I love the Christmas season. There is so much service to do and so many ways for me to be grateful for the birth of my Savior.The 2nd of December, on bargain Tuesday, my husband and I saw the new Mr. Roger’s movie. The movie is different in that at the beginning the story veers off in an unexpected way. You are suddenly jolted into the story of an aggressive, angry reporter trying to interview him, and how Mr. Roger’s love and attention helped heal some of the pain in the reporter’s life. Some of my favorite quotes from the movie is, “We have to keep trying” and “If it is mentionable, it is manageable”–meaning if we can talk about the pain in our life, instead of bottling it up, we can learn to become healed.
I have been thinking about the film all week, all the love and goodness that Mr. Rogers was and it wasn’t just for his show. He didn’t turn it off and turn it on just while filming. The movie shows how it was who he was, all the time. Someone told me that the director had to tell Tom Hanks, who played Mr. Rogers, that he kept talking too fast. To slow down. You can see him really listening as well. All of the good examples and insights from this movie added to my Christmas Spirit. Especially the slowing down part.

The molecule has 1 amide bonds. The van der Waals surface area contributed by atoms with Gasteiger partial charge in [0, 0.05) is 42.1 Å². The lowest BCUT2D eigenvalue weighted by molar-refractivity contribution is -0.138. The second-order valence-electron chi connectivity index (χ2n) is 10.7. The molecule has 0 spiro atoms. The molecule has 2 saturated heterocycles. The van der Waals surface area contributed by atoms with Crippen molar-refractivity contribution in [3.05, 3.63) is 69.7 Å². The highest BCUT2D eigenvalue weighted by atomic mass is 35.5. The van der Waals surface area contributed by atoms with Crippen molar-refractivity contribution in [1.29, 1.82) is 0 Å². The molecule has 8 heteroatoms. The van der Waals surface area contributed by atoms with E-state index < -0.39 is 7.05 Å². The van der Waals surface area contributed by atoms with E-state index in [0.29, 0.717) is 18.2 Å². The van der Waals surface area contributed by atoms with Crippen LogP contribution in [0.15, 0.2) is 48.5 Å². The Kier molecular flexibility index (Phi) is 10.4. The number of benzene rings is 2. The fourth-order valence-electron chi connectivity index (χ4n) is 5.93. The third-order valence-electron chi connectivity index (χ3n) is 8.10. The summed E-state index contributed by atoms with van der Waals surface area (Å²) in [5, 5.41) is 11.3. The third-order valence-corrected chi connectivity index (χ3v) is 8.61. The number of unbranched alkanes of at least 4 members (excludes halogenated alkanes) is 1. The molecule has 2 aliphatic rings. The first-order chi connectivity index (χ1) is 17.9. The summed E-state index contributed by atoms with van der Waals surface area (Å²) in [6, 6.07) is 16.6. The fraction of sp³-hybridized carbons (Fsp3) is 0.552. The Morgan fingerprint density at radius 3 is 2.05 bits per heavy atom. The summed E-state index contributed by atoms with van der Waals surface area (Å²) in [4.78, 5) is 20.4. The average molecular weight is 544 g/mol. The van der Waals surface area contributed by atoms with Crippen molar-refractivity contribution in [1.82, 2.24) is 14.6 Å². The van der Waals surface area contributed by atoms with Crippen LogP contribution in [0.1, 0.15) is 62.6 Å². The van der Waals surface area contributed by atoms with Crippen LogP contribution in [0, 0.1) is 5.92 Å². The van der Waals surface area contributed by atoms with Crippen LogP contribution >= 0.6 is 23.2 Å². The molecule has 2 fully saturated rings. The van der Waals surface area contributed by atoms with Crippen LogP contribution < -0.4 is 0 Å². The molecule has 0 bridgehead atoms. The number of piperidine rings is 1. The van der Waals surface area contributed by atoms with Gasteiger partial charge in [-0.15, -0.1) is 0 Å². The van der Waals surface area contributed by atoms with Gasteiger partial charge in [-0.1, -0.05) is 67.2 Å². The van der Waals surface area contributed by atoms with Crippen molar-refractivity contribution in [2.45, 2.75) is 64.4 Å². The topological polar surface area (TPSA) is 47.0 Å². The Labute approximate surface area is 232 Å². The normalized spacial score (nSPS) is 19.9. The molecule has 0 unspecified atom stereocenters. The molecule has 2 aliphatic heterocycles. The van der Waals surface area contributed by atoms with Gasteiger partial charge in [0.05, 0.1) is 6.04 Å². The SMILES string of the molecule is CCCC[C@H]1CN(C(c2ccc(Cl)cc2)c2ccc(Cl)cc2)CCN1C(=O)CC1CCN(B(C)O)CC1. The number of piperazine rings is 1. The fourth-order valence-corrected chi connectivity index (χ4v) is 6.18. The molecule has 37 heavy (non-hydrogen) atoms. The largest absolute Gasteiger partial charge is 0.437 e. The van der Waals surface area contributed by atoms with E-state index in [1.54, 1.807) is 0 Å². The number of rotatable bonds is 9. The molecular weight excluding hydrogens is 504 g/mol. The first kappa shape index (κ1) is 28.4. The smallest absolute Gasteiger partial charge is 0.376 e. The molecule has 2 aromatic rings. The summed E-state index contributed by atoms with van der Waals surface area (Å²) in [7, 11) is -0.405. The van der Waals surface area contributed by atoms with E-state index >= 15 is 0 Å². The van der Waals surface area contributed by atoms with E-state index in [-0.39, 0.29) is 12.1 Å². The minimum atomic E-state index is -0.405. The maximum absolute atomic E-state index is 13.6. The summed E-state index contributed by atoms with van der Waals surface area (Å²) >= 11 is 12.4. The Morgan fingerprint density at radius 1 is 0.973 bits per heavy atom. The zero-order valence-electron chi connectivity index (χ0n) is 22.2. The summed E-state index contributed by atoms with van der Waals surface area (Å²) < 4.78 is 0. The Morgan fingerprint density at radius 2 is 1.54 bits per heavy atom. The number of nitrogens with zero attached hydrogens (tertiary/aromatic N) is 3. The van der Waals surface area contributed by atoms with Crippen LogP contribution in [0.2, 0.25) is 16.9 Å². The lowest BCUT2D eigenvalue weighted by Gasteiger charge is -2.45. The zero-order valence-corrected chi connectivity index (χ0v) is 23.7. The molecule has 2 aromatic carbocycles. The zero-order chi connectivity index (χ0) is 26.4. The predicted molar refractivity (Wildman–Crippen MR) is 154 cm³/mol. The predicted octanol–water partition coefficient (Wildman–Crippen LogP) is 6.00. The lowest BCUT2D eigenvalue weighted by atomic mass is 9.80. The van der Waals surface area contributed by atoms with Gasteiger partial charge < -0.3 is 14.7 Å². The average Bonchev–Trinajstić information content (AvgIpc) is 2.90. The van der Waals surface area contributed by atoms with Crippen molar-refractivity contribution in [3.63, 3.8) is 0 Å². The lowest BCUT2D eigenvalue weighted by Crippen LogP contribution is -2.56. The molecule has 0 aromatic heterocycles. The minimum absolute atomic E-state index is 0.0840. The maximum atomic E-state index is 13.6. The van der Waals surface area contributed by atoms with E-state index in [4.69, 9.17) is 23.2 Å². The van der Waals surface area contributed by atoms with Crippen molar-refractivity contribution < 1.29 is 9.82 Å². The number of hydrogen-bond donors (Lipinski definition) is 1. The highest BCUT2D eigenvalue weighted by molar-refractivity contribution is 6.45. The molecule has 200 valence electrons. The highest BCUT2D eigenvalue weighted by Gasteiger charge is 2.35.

As I pondered Mr. Roger’s daily practice of habits, caring for others, taking the time to notice other people in his life, his careful pausing to pay attention to children, it brings me back to the Savior’s divine attributes, His character:Self -discipline, patience, curiosity, and love.
Last Sunday we discussed Elder Holland’s talk from last General Conference where he said this so well:
“As in our New Testament story, those blessed with sight will recognize that, in spite of everything else this conference tradition may offer us, it will mean little or nothing unless we find Jesus at the center of it all. To grasp the vision we are seeking, the healing that He promises, the significance we somehow know is here, we must cut through the commotion—joyful as it is—and fix our attention on Him. The prayer of every speaker, the hope of all who sing, the reverence of every guest—all are dedicated to inviting the Spirit of Him whose Church this is—the living Christ, the Lamb of God, the Prince of Peace.”
My Christmas has become less about decorating my house, what presents I give or get, or even focusing on fun of many holiday parties and concerts. I am beginning to get a tiny glimmer of what Christmas is really about: the Savior’s gifts to us, his example of what character is, what taking time for people looks like, how to live in the present moment and feel the joy that is there. He sees, loves, forgives, atoned and died for me. I am grateful we can have a Christmas when we center on the Savior that leaves us fulfilled and joyful because of Him.